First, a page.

2. Chiming in on the Silpat vs. parchment paper and can say that parchment is the way to go. Silpats have such a low coefficient of friction that they spread like crazy. I made cookies one time-had only one silpat but wanted to make two pans of cookies. So, I lined one with Silpat and the other with parchment. Two very different cookies came out. The Silpats spread and got very flat, and the parchments were juuuuuuuust right!
                        www.houndstoothgourmet.com

                        1. Great article on this in the NY Times from Dec. 16.
                          http://www.nytimes.com/2008/12/17/din...

                          It noted that Cold butter’s ability to hold air is vital to the structure of baked goods. Ways of preserving the cold in butter are discussed, from not microwaving it, to not whipping it over medium speed when creaming are covered.

                          1 Reply
                          1. re: MsDiPesto

                            I agree, to some of that. In culinary school, we typically whipped as much air into batters as possible. However, in some cases- like with cookies- a lot of air will cause spreading. I personally think this is because there is more pressure (all these little air bubbles trapped within gluten chains which normally expand when heated in the oven to form a lovely crumb for cake) but no structure of a cake pan... so the cookies press out. It depends on the recipe, though. Gingerbread cookies requires whipping to the point of light color for optimum results. Thanks for the article :)

                          2. Baking soda makes thin cookies. More white sugar than brown sugar creates crispness. More brown sugar creates puffy cookies. Chilling your dough means it spreads less. Melted butter (instead of creaming butter) and bread flour creates a chewy cookie.

                            Here's a great source of info about what ingredients do what in terms of cookies.
                            It's a transcript from Alton Brown's Good Eats show on cookies with tips on how ingredients react in creating a thin or thick cookie, a crispy or chewy one. Great stuff:
                            http://www.goodeatsfanpage.com/GEFP/i...

                            1. There's an entire episode of Good Eats devoted to making chocolate chip cookies that completely explains why cookies come out flat and thin or puffy or chewy or what have you. I think it's called A Chip for Sister Marsha (at least it's A Something for Sister Marsha). It's an early episode. :) Very informative.

                              2 Replies
                              1. re: Morganna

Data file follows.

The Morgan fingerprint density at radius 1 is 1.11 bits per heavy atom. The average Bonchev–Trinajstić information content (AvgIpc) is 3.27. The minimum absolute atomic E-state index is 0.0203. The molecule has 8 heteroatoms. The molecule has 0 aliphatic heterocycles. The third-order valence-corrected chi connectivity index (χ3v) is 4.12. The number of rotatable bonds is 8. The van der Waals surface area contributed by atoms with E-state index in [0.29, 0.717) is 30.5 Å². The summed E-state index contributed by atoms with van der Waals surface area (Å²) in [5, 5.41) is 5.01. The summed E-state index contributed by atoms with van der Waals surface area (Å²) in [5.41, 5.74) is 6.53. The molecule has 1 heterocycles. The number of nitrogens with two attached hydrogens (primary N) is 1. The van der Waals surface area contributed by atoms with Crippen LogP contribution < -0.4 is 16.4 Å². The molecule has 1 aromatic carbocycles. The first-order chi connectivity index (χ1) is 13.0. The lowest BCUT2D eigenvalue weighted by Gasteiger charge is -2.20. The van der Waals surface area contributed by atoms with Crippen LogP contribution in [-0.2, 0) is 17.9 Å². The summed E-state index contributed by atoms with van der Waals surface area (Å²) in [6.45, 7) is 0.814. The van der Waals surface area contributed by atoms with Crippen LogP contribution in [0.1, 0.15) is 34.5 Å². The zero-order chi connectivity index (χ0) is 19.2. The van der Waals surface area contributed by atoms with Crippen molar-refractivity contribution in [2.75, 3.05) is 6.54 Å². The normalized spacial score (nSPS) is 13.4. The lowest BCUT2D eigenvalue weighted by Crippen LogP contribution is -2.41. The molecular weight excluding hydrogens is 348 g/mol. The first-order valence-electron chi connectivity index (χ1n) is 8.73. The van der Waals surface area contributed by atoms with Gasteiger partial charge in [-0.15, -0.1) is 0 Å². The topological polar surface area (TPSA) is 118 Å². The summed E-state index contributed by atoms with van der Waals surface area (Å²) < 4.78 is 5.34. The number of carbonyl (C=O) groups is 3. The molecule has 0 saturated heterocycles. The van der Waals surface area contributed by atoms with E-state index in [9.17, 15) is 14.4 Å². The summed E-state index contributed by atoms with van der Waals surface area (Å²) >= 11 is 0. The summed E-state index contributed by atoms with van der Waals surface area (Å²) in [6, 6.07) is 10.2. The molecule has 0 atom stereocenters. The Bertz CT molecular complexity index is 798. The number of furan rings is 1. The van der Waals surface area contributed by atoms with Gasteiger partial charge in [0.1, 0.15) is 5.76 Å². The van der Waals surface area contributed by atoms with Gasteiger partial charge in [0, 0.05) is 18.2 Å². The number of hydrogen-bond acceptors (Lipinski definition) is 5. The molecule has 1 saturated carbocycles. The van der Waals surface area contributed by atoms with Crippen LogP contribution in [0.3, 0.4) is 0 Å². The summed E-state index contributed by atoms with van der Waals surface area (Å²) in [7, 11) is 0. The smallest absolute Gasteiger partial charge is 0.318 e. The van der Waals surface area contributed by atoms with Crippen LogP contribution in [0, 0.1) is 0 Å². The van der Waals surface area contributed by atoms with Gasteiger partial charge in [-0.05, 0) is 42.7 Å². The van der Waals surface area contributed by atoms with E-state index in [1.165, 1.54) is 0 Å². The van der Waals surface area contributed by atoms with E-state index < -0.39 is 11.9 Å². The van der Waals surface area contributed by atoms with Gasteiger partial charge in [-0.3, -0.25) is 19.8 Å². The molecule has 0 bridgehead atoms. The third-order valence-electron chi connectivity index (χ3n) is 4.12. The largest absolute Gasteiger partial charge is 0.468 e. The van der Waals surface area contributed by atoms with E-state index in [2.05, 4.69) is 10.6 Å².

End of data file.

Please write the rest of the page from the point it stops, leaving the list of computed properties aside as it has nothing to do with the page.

That's my post above, Morganna. It's a great show, I agree!

                                1. re: maria lorraine

                                  Oh, sorry, I missed it. Your post I mean. :)

                              2. I enjoy soft and chewy chocolate chips cookies, which are always on the thicker than thinner side. I tend to use ~30% less sugar (white+brown) than the recipe calls. Otheriwse i follow the toll house recipe exactly and it consistently comes out with soft and chewey and delicious cookies. So my input - use less sugar.

                                1. good discussion here of ingredients and dough techniques:

                                  http://www.sunset.com/food-wine/techn...

                                  1. QUICK FIX: ADD FLOUR! I just had this exact problem this morning after leaving the dough in the fridge overnight. I enjoyed reading all the chemistry about whipping and leavening and brown sugar vs white etc, but for a quick fix I find that incorporating an extra 1/4 to a 1/2 cup of flour per standard size cookie batch saves the current batch. I probably did overbeat the butter and sugar - didn't know it COULD be overbeaten. Dough was plenty cold when I baked so that wasn't a problem - but adding flour immediately saved the rest of the batch.

                                    1. hi- yes i too have had this problem multiple times as recently as last evening. tried again this morning with the same chocolate chipe recipe. after mixing ingredients i put into freezeer to harden. it was not hardening. i took out and thought perhaps i should take portions as i am preparing to put onto cookie sheet and roll in more flour - which i did. i did not leave the flour on the outside of the spoonful but sort of worked into the dough. sure enough i put into oven and they actually raised. i did 6 at a time so that i could portion the flour as i saw fit. however, i am beginning to think that the past advise that i recieved about spoooning flour into the measuring cups was not a good idea - perhaps sliding the measuring cup into the flour is the way to measure.. what i do not was the addition of flour gave cookie more substance. and they tasted great. lpleasae comment as you see fit. thanks

                                      1. TOO MUCH BUTTER. 2 sticks is just too much, I always cut it down just a little bit. :)

                                        1. My World's Best Chocolate Chip Cookies are puffy every time! Try ice cold ingredients. Think about it... if you put room temperature cookie dough into a hot oven it's going to flatten at an alarming rate. Pauline@thebettercrumb